And being on the new-business treadmill that we've been on, it's hard to get to know all the people in all the different offices. I spend most of my time in New York, and frankly that's been a bit of a disservice to the employees that are doing a great job on the West Coast that I need to spend more time with. I'm going to address that soon and will live out in California for the month of August, because the flying in and flying out is BS. You don't get to know anybody. Everybody's on their best behavior, and they're not talking honest to you if you're not doing any type of quality time.
Ad Age: What changes have you made in process, structure and people?
Mr. Hagedorn: A ton. If Alan [Cohen, U.S. CEO of OMD] is competing on ideas in the Ignition factory, then where we are going to compete is on consumer insights. We created a media-analytics department that didn't exist before. I put some brand planners that weren't being fully utilized into the insights team with the analytics group and created a new process for melding quantitative media data with qualitative motivational research and using the two together.
We created an activation group, which is a blend of entertainment and digital, focused on platform development and creating 360 platforms. Media agencies can play a unique role in creating platforms and experiences that potentially live outside of the creative agencies. We're not starting a creative department, but you can go and negotiate with a portal to build out an entertainment experience.
Ad Age: Do you feel media agencies, in this economic climate, are becoming commoditized?
Mr. Hagedorn: When you look at our heritage of buying, there's a natural drift toward commoditization and an upward pressure coming from exchanges, which seek to technologically enable what is increasingly a commoditized function. Our struggle overall for identity is: How do you morph from what has been historically media buying into marketing? That's what keeps me up at night.
Frankly, some of the stuff can be commoditized, like ad networks and exchanges. Our nuance needs to come in the understanding of behavior and the currency of ideas we can generate through the activation group. What I have learned through dealing with some of the procurement folks is that they think our practice is supposed to be a lot more automated. And it probably could be. There's a lot of theater built around how we deal with the marketplace. But essentially, if the media agencies were able to provide a technological interface into the inventory management systems of networks, would the upfront even happen?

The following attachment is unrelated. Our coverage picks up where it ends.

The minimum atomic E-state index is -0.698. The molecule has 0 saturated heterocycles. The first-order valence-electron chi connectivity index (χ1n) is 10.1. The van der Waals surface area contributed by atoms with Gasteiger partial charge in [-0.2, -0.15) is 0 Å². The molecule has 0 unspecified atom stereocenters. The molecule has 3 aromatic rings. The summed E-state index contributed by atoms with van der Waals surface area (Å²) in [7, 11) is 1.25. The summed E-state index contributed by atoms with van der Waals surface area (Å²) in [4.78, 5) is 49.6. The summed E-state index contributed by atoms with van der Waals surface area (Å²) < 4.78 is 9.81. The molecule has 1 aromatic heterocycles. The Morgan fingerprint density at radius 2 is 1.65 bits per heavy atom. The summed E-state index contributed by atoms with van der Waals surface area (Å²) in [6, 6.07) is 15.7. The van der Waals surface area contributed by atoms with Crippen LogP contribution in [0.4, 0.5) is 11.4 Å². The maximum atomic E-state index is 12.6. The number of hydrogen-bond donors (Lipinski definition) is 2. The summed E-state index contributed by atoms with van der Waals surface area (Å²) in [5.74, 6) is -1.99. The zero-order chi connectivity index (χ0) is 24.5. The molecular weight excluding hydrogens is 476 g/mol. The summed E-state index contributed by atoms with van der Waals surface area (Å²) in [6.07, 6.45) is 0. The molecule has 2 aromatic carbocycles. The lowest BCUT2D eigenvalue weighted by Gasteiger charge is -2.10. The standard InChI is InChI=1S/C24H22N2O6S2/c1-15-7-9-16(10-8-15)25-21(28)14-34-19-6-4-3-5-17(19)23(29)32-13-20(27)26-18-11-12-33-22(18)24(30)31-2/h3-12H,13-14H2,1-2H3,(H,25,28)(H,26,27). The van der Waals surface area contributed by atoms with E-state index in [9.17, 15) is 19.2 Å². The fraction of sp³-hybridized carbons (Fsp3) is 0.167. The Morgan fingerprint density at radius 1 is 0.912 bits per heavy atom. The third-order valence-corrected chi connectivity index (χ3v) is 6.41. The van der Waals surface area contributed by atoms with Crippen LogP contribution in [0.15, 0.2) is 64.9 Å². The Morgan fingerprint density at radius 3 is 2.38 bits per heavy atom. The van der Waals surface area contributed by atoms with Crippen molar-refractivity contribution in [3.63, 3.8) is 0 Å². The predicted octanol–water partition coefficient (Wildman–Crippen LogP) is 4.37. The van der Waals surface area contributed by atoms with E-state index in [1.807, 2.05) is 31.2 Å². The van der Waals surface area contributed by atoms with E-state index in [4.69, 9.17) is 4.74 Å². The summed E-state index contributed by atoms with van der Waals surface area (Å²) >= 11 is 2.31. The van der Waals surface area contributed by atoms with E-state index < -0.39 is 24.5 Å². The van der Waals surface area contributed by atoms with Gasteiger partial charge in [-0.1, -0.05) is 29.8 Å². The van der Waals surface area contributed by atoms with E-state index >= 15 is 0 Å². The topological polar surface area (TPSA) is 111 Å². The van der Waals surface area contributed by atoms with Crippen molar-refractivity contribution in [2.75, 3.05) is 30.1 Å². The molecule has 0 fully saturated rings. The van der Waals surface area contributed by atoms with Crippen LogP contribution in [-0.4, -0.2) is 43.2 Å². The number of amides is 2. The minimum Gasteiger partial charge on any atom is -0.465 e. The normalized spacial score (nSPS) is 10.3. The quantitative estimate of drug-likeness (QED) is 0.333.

Ad Age: Do you still have a lot to do to get the agency where you want it to be?
Mr. Hagedorn: Absolutely. We have come a long way on the East Coast, where I have been spending most of my time, but I don't think the culture we have [here] has been disseminated through the rest of our offices just yet. In the arc of where I really want to get us, I don't know where the end point is. We have morphed significantly in the last seven months, and the level of change won't stop. Maybe the end point is in two years, but in seven months we'll look different than we do now.
Ad Age: How big a part of your day has handling and worrying about Chrysler become?
Mr. Hagedorn: Chrysler is pretty isolated. What I have been most focused on is making sure that the logistics from a network perspective are not slowing down. In terms of thinking about it, it's managed somewhat separately through BBDO, through an integrated agency model. What I have to deal with is that there are a lot of shared resources, especially in the local group, that touch Chrysler and other things, so when significant shifts happen in Chrysler, that's where I really come into play thinking through what the overall organizational impacts are going to be.
Ad Age: What's your reaction to those who wonder what's left at PHD after it recently lost the Charles Schwab account and the Chrysler situation being what it is?
Mr. Hagedorn: That discussion of "What should we do with PHD? Should we fold into OMD? Should we strive to have our own identity? What happens if Chrysler leaves?" happened seven months ago. The agency hadn't had anyone running it since June 2008. [Omnicom] took a successful managing director out of something that was working and put me in charge of PHD, because no matter what, we need a second network to portfolio-manage it and be formidable against a Group M. We are doing better work than we have ever done. The work for HBO is outstanding. Retaining the Discovery Channel and growing that business is a huge shot of confidence. Outside of Schwab and not having a CEO for six months, I feel blessed that we only lost one account. I was expecting a worse hit.
Since taking over we have won $430 million worth of new business in six months. I feel like the agency has turned around, and we have forecasted that the Chrysler scenario could play out and made it so that the agency wouldn't feel the blow if it were to leave.